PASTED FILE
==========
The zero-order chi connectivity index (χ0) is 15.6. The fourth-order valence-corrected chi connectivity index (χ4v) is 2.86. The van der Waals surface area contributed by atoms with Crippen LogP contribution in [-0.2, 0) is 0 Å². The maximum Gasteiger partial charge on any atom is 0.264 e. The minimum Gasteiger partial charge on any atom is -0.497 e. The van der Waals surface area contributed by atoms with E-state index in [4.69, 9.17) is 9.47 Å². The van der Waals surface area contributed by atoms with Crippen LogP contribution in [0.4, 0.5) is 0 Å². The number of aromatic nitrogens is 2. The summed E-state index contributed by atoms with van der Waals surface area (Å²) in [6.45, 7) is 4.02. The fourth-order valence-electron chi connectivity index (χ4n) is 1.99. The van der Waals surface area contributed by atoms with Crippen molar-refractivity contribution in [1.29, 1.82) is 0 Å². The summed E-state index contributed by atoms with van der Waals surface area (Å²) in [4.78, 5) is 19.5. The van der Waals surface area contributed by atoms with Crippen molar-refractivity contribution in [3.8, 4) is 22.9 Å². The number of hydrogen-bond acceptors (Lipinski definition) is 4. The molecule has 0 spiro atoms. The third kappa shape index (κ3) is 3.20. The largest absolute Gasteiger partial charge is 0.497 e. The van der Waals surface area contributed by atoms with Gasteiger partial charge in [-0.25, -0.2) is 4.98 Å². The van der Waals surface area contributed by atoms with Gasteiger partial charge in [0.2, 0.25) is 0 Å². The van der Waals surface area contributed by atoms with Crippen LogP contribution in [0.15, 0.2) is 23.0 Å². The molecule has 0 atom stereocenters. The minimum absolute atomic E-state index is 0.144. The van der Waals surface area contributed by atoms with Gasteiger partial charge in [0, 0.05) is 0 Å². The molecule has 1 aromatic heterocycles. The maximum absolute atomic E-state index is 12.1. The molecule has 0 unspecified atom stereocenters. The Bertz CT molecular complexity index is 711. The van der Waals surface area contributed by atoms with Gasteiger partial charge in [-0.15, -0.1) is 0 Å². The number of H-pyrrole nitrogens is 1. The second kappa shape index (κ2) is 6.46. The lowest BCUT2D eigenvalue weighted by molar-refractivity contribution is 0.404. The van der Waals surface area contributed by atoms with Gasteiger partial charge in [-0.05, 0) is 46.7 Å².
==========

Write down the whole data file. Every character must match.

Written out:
The zero-order chi connectivity index (χ0) is 15.6. The fourth-order valence-corrected chi connectivity index (χ4v) is 2.86. The van der Waals surface area contributed by atoms with Crippen LogP contribution in [-0.2, 0) is 0 Å². The maximum Gasteiger partial charge on any atom is 0.264 e. The minimum Gasteiger partial charge on any atom is -0.497 e. The van der Waals surface area contributed by atoms with E-state index in [4.69, 9.17) is 9.47 Å². The van der Waals surface area contributed by atoms with Crippen LogP contribution in [0.4, 0.5) is 0 Å². The number of aromatic nitrogens is 2. The summed E-state index contributed by atoms with van der Waals surface area (Å²) in [6.45, 7) is 4.02. The fourth-order valence-electron chi connectivity index (χ4n) is 1.99. The van der Waals surface area contributed by atoms with Crippen molar-refractivity contribution in [1.29, 1.82) is 0 Å². The summed E-state index contributed by atoms with van der Waals surface area (Å²) in [4.78, 5) is 19.5. The van der Waals surface area contributed by atoms with Crippen molar-refractivity contribution in [3.8, 4) is 22.9 Å². The number of hydrogen-bond acceptors (Lipinski definition) is 4. The molecule has 0 spiro atoms. The third kappa shape index (κ3) is 3.20. The largest absolute Gasteiger partial charge is 0.497 e. The van der Waals surface area contributed by atoms with Gasteiger partial charge in [-0.25, -0.2) is 4.98 Å². The van der Waals surface area contributed by atoms with Gasteiger partial charge in [0.2, 0.25) is 0 Å². The van der Waals surface area contributed by atoms with Crippen LogP contribution in [0.15, 0.2) is 23.0 Å². The molecule has 0 atom stereocenters. The minimum absolute atomic E-state index is 0.144. The van der Waals surface area contributed by atoms with Gasteiger partial charge in [0, 0.05) is 0 Å². The molecule has 1 aromatic heterocycles. The maximum absolute atomic E-state index is 12.1. The molecule has 0 unspecified atom stereocenters. The Bertz CT molecular complexity index is 711. The van der Waals surface area contributed by atoms with Gasteiger partial charge in [-0.15, -0.1) is 0 Å². The number of H-pyrrole nitrogens is 1. The second kappa shape index (κ2) is 6.46. The lowest BCUT2D eigenvalue weighted by molar-refractivity contribution is 0.404. The van der Waals surface area contributed by atoms with Gasteiger partial charge in [-0.05, 0) is 46.7 Å².